Ross Enamait

How to Make Your Own Suspension Trainer

(Note: Updates to the construction process can be found on the second half of this post.) Suspension trainers are a fantastic tool to add to your quiver of training options, especially during travel. They'll never replace the barbell for quality strength training, but they can certainly supplement your routine quite well by providing a myriad options for assistance work.

I've mentioned before how I love to pack a set in my bag, be it for travel or for outdoor workouts, as they take up roughly the same amount of luggage space as a pair of socks, and open up a number of exercise possibilities. However, the primary issue that most people have with them is they cost an outrageous amount of money to purchase from the commercial suppliers.

An easy option here is to simply make your own for a fraction of the cost and have it be just as effective. You can see my homemade model below:

Back in 2009, I filmed a quick video on how to make a great suspension trainer in a matter of minutes, and it didn't take long for it to become extremely popular.

It's actually kind of funny, as I had my sister film the video in my parents' backyard during Thanksgiving. My at-the-time girlfriend (now wife), Kelsey, was GA for a weight training course out in California; she was enrolled in a post-graduate Kinesiology program at the time, and a few of the kids in her weight lifting class wanted to know how I made my own set of suspension straps, as I had got together with a couple friends earlier that Fall to figure out how to build our own. So, I haphazardly threw together a video tutorial on how to make one for her students to watch.

With large thanks to Ross Enamait (of, the video quickly went viral as he found my video and posted it on his website. You can see his post HERE, where he discusses his experience using my video to make his own, and some of the tweaks he has personally made to make it even more excellent.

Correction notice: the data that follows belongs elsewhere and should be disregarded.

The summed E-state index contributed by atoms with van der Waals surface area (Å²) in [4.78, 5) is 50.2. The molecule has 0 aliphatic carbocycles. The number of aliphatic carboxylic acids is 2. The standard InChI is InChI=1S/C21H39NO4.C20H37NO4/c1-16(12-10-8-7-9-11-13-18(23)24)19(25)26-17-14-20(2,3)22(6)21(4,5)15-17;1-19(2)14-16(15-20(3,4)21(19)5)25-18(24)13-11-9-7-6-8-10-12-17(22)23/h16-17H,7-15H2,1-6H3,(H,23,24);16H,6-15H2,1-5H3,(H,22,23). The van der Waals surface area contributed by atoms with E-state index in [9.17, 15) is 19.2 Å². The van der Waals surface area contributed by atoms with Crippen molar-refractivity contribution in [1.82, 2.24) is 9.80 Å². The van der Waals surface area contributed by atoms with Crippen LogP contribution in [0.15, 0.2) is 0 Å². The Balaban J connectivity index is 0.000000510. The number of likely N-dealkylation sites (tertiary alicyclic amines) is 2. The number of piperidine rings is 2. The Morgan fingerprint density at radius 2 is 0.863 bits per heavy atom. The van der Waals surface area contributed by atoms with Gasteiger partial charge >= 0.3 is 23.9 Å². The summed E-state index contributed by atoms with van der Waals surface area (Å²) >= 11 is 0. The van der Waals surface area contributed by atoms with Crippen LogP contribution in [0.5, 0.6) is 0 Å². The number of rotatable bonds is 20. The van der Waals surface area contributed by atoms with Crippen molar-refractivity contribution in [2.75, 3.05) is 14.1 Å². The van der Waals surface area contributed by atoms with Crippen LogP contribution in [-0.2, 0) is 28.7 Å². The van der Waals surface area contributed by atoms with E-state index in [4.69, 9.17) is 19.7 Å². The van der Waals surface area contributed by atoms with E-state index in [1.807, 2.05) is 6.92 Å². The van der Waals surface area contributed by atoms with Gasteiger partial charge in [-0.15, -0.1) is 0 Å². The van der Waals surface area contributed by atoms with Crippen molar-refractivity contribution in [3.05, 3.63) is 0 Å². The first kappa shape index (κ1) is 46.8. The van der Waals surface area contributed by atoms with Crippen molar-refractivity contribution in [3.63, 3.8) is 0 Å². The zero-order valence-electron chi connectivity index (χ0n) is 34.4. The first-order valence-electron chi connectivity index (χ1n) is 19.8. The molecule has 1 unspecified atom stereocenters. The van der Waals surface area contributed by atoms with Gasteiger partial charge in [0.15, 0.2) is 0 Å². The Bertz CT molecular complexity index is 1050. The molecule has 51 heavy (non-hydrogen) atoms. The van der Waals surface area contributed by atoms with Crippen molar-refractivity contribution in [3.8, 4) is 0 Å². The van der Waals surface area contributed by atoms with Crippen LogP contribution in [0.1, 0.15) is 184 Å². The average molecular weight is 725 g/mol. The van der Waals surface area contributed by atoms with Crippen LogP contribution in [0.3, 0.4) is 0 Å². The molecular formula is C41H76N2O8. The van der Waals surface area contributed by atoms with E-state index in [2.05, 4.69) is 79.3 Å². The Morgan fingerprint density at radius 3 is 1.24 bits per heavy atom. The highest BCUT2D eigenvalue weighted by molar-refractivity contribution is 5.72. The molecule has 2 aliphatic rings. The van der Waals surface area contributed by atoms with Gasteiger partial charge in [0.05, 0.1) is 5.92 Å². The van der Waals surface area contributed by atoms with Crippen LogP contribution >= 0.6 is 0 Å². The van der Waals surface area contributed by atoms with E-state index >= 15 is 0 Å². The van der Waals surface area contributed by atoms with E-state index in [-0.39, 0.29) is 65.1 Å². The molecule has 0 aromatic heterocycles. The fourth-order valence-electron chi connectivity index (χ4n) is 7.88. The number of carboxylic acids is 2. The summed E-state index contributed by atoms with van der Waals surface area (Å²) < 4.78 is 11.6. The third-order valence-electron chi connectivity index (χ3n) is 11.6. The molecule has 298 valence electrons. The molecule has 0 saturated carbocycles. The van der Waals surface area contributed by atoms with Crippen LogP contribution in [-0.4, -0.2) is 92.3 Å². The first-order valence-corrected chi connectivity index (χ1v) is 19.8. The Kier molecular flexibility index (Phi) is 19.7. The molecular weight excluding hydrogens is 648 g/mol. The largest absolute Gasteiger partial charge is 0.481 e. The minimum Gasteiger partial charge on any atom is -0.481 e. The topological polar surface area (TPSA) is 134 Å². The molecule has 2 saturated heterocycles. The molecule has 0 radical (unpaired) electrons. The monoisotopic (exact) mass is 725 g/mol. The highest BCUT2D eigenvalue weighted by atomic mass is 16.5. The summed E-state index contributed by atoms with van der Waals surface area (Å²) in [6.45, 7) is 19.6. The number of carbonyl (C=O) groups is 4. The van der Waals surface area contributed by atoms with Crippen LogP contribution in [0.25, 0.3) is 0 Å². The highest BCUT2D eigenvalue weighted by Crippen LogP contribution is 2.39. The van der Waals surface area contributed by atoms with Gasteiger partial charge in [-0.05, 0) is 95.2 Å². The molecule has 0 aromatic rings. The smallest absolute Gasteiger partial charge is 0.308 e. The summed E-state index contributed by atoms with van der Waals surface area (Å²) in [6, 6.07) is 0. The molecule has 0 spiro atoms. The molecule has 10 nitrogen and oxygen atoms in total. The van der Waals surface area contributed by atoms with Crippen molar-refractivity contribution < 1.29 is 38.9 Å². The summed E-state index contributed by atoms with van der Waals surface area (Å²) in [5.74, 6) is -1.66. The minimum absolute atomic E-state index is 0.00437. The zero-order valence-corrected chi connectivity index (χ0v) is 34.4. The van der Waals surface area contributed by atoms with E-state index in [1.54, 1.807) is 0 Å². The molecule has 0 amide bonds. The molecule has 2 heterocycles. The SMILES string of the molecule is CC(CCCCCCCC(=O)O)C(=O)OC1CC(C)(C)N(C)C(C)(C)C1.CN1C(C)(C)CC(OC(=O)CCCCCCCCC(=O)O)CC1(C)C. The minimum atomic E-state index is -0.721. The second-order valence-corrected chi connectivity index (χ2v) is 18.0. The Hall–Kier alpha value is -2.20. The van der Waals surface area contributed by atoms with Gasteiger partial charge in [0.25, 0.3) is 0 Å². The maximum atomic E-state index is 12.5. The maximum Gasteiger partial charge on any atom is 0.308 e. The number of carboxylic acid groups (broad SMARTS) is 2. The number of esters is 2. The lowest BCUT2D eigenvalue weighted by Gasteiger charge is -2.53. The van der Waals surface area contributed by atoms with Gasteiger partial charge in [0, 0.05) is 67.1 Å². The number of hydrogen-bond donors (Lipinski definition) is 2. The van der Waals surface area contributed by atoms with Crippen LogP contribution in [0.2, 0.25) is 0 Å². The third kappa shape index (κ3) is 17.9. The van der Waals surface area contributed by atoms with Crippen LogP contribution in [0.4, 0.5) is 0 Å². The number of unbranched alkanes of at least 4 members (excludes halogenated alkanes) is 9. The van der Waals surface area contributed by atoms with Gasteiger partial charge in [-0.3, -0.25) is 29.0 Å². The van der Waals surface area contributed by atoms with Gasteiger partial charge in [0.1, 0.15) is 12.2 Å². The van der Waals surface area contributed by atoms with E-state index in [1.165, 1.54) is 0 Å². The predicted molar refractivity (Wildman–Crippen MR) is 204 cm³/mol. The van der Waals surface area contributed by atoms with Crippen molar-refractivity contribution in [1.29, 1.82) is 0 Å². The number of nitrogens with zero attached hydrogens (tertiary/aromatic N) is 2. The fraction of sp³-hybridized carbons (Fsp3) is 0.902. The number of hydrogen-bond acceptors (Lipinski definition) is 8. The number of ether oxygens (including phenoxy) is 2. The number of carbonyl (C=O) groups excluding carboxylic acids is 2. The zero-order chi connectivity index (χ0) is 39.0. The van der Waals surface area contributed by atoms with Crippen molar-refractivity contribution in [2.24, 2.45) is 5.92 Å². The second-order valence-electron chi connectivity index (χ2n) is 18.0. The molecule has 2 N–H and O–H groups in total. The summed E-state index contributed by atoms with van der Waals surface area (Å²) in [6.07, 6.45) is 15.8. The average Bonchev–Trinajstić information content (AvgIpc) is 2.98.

If I knew how often it would be looked at (currently it has over 247,000 views), I probably would have spiced up the video a bit, maybe by wearing a Speedo or something. Who knows. Either way, I'm really glad so many people have been aided by it.

Anyway, I realized I've never shared it here on SAPTstrength, so I thought it may be handy for some of you reading that want one in your equipment stash but don't want to spend the money buying it from a commercial supplier.

Here it is, in all of it's low-quality and wildlife-sounds-in-the-background glory:

A Few (Updated) Notes on Equipment and the Construction Process:

1) I now use straps with metal buckles, as they provide a much greater break strength. I personally purchased mine at REI, but Ross gave the great option of purchasing them over at as they deliver them to many parts of the world and you can easily adjust the length of the strap you want to purchase.

2) I no longer use ropes for the footstraps, but I use part of the actual utility strap to make the footloops; Ross had detailed this idea here. These are much more comfortable than rope for the feet, and also don't untie nearly as easily.

3) The video for how to tie the bowline knot can be found here: How to tie a Bowline Knot

4) Currently, my video has 792 "Likes" versus 11 "Dislikes." Evidently, eleven people in the world are incompetent when it comes to tying knots.

5) Be sure you sand down the edges of the PVC pipe, and/or place duct tape (or some sort of protective coating) over the edges as they (the PVC piping) will wear down the utility straps over time. You can kind of see how I did this in the picture below: